Table 1 Comparison between the DEEP group and the non-DEEP group regarding baseline characteristics and pre-operative data

There were no significant differences in the demographics of the 2 groups.

There was no significant difference between the 2 groups regarding smoking, diabetes, hypertension, baseline serum creatinine, and history of cardiac surgery (Table 1). Concerning the etiology of VT, 12 patients (60%) in the DEEP group had ischemic cardiomyopathy as compared to 10 patients (50%) in the non-DEEP group (P-value 0.525). Non-ischemic patients in the non-DEEP group included 5 patients with dilated cardiomyopathy, 1 patient with ARVC, 1 patient with a history of congenital heart disease (post-Fallot repair), and 1 patient with biventricular non-compaction, while non-ischemic patients in the non-DEEP group all had dilated cardiomyopathy.

Pre-operative data

Concerning pre-operative data, the 2 groups were similar as well. The mean ejection fraction (EF) was 34.55 ± 10.29% in the DEEP group and 30.70 ± 7.95% in the non-DEEP group. Thirteen patients (65%) in the DEEP group presented with VT storm as compared to 15 patients (75%) in the other group. A total of 8 patients (3 in the DEEP group and 5 in the non-DEEP group) presented with recurrent shocks. Only 4 patients presented with a single episode of sustained VT; all were allocated to the DEEP group. As for defibrillator implants, 75% of patients in the DEEP group (n = 15) had implanted defibrillators as compared to 90% (n = 18) in the non-DEEP group. Pre-operative anti-arrhythmic drugs were comparable as well. The mean number of pre-operative shocks was 2.10 ± 1.25 in the DEEP group and 2.50 ± 0.89 in the non-DEEP group (P-value 0.251). The burden of pre-operative defibrillator therapies was 23.46 ± 10.27 in the DEEP group versus 22.89 ± 8.78 in the non-DEEP group (P-value 0.869). Table 1 summarizes the pre-operative data in both groups.

Intraoperative data: (Table 2)

Table 2 Comparison between the DEEP group and the non-DEEP group regarding intraoperative data

With respect to intraoperative data, Pentaray multi-electrode catheter was the mapping catheter in 6 patients, 3 in each group. The access to LV or RV was endocardial in 16 patients (80%) in the DEEP group and 10 patients (50%) in the non-DEEP group. Combined epicardial–endocardial access was elected in 4 patients (20%) and 9 patients (45%) in the DEEP and non-DEEP groups, respectively. Epicardial access alone was the access in only one patient in the non-DEEP group. Scar location, summarized in Table 2 together with other intraoperative data, was matched in the 2 study groups (P-value 0.52).

Mapping and ablation data: (Fig. 2)

The number of mapped points was comparable between the 2 groups. The median percentage of points with LPs was 19% in the DEEP group (IQR 12.8–31.7) and 20.6% in the non-DEEP group (IQR 10.1–32.05) (P-value 1). In the DEEP group, there was a significant difference between the number of points with LPs vs DEEP (19 vs. 5.8%). This was reflected as a highly significant statistical difference between the median number of ablation points between the DEEP and non-DEEP groups (Median = 30, IQR 22–44) versus (Median = 81, IQR 55.5–129.5), respectively (Table 3). Procedural time was longer in the DEEP group vs the non-DEEP group (261 vs. 196.4 min), a figure that just missed statistical significance (P-value 0.059). The mean fluoroscopy time was 30.1 min for the DEEP group and 23.1 min in the non-DEEP group (P-value 0.13). The mean ablation time was 12.3 min for the DEEP group and 32.8 min in the non-DEEP group (P-value < 0.001).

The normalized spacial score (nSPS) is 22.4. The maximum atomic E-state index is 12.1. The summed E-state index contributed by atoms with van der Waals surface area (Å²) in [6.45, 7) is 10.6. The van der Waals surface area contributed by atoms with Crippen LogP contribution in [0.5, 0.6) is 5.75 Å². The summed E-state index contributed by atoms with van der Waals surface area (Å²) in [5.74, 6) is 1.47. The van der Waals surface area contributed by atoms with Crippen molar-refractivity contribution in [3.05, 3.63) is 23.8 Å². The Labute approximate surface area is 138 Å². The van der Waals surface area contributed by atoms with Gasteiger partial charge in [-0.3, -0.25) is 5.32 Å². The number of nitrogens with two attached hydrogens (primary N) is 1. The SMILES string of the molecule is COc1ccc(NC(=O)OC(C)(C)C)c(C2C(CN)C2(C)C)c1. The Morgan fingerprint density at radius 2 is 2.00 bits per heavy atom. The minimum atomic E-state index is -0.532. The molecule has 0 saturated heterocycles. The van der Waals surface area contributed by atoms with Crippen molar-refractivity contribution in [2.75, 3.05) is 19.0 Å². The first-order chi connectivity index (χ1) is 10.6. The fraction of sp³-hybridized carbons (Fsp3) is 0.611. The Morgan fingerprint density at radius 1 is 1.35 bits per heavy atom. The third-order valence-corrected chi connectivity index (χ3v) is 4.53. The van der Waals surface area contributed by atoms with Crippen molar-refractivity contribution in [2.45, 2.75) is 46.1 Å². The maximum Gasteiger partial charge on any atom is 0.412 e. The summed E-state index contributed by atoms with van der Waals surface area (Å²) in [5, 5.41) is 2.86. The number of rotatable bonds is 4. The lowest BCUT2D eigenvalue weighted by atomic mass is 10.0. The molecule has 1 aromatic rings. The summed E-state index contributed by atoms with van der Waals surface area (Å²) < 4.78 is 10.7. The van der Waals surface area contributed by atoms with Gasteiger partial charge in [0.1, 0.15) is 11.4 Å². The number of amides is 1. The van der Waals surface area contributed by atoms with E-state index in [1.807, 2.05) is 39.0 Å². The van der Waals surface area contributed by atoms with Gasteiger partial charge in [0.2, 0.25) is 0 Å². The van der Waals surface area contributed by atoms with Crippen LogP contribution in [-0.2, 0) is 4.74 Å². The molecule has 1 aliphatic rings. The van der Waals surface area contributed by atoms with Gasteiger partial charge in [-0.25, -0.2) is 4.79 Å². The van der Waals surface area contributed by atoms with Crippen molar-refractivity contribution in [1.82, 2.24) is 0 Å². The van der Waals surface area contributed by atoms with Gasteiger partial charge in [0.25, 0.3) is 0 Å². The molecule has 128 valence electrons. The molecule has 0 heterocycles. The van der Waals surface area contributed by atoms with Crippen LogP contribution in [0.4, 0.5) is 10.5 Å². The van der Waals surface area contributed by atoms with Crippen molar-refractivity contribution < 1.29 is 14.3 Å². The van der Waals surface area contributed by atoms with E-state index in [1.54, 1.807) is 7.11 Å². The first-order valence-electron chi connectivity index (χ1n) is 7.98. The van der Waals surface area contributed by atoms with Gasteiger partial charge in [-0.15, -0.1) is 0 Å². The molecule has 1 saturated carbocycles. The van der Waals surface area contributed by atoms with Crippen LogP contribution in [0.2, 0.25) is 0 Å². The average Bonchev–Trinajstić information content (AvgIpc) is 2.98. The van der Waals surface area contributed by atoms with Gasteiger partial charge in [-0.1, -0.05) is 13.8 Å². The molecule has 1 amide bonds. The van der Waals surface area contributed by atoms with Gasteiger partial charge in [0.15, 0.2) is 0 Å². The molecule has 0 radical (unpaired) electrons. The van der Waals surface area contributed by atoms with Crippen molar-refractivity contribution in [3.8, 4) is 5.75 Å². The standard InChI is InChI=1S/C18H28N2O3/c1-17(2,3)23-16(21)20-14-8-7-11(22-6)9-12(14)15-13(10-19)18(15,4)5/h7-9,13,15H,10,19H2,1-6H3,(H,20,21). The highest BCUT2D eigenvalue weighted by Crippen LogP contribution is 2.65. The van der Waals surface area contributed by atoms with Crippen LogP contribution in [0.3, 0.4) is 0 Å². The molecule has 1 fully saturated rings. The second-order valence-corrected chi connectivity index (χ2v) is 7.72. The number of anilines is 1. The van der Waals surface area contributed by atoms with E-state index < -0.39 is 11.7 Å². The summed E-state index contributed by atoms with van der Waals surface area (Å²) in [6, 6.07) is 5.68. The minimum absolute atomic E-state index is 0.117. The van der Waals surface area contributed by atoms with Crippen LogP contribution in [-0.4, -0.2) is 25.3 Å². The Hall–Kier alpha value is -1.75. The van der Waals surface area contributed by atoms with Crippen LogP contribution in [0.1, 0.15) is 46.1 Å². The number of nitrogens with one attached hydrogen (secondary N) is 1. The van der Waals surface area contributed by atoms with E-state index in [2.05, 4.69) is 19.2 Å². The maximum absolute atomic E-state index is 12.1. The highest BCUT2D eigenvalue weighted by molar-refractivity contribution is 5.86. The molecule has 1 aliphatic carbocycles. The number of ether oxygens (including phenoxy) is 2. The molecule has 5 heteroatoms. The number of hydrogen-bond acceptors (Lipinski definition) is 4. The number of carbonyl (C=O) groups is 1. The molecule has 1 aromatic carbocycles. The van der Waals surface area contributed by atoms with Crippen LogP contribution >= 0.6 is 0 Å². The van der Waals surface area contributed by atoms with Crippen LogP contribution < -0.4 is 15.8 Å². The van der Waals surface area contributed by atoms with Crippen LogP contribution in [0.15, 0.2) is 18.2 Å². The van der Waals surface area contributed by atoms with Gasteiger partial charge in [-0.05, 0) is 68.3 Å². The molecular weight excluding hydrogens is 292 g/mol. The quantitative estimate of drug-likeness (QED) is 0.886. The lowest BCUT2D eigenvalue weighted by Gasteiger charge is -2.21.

Fig. 2
figure 2

A bipolar voltage electroanatomical endocardial substrate map in left lateral (A) and antero-posterior (B) views showing DEEPs and LPs. Purple color indicates normal voltage (>1.5 mV), red color indicates low voltage (<0.5 mV), and the colors in between indicate borderline voltage between 0.5 mV and 1.5 mV. Navy blue tags refer to late potentials with no delay (non-DEEPs), while red tags refer to DEEPs that were subsequently ablated

Table 3 Comparison between the DEEP group and the non-DEEP group regarding mapping and ablation data

Procedural endpoints

VT non-inducibility was successfully accomplished in 16 patients (80%) in the DEEP group versus 17 patients (85%) in the non-DEEP group (P value 0.597). Three patients in each group still had the clinical VT inducible at the end of the procedure, and the procedure was aborted due to the occurrence of complications, while only 1 patient in the DEEP group had an inducible VT other than the clinical one. Concerning procedural complications, 85% of patients in each group were complication-free at the end of the procedure. Two patients died in the DEEP group, while there were no deaths in the non-DEEP group. In the DEEP group, 2 patients had cardiac tamponade, and 1 had cardiac tamponade together with iatrogenic AV block. Among the 3 patients with cardiac tamponade, 1 occurred during initial trans-septal puncture due to left atrial appendage perforation, and the procedure was aborted before mapping, another patient had a perforated LV apical aneurysm, and the third had an aortic cusp perforation. All 3 patients underwent urgent pericardiocentesis and urgent surgical intervention; the first one survived, while the other 2 did not. Regarding complications in the non-DEEP group, 1 patient had acute pulmonary edema and was urgently resuscitated, another had ventricular fibrillation (VF) and received an external shock, and a third had iatrogenic atrioventricular (AV) block. Fortunately, all patients in the non-DEEP group survived. The differences in complication and procedural mortality rates between the 2 groups were not statistically significant (P values 0.306 and 0.147, respectively). Table 4 summarizes procedural endpoints.